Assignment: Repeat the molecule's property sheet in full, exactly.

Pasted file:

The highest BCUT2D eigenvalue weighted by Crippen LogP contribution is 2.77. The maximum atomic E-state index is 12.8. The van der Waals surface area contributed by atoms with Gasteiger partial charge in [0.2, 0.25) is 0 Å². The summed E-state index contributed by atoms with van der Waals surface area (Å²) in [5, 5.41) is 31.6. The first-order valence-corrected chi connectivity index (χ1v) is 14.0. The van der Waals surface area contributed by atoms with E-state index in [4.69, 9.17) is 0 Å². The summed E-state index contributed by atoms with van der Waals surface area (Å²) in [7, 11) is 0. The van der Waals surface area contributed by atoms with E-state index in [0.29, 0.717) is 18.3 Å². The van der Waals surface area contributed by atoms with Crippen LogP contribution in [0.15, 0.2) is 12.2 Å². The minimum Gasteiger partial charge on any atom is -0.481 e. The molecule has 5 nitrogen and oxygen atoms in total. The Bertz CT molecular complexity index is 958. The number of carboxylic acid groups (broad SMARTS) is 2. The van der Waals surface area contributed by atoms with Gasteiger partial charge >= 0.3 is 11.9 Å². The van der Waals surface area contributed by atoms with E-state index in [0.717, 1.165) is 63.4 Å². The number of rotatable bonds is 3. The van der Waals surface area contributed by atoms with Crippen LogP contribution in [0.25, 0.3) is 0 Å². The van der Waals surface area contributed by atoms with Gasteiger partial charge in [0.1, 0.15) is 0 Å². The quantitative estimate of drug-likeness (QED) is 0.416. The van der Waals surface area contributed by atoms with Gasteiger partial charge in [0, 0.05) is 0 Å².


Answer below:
The highest BCUT2D eigenvalue weighted by Crippen LogP contribution is 2.77. The maximum atomic E-state index is 12.8. The van der Waals surface area contributed by atoms with Gasteiger partial charge in [0.2, 0.25) is 0 Å². The summed E-state index contributed by atoms with van der Waals surface area (Å²) in [5, 5.41) is 31.6. The first-order valence-corrected chi connectivity index (χ1v) is 14.0. The van der Waals surface area contributed by atoms with E-state index in [4.69, 9.17) is 0 Å². The summed E-state index contributed by atoms with van der Waals surface area (Å²) in [7, 11) is 0. The van der Waals surface area contributed by atoms with E-state index in [0.29, 0.717) is 18.3 Å². The van der Waals surface area contributed by atoms with Crippen LogP contribution in [0.15, 0.2) is 12.2 Å². The minimum Gasteiger partial charge on any atom is -0.481 e. The molecule has 5 nitrogen and oxygen atoms in total. The Bertz CT molecular complexity index is 958. The number of carboxylic acid groups (broad SMARTS) is 2. The van der Waals surface area contributed by atoms with Gasteiger partial charge >= 0.3 is 11.9 Å². The van der Waals surface area contributed by atoms with E-state index in [0.717, 1.165) is 63.4 Å². The number of rotatable bonds is 3. The van der Waals surface area contributed by atoms with Crippen LogP contribution in [0.25, 0.3) is 0 Å². The van der Waals surface area contributed by atoms with Gasteiger partial charge in [0.1, 0.15) is 0 Å². The quantitative estimate of drug-likeness (QED) is 0.416. The van der Waals surface area contributed by atoms with Gasteiger partial charge in [0, 0.05) is 0 Å².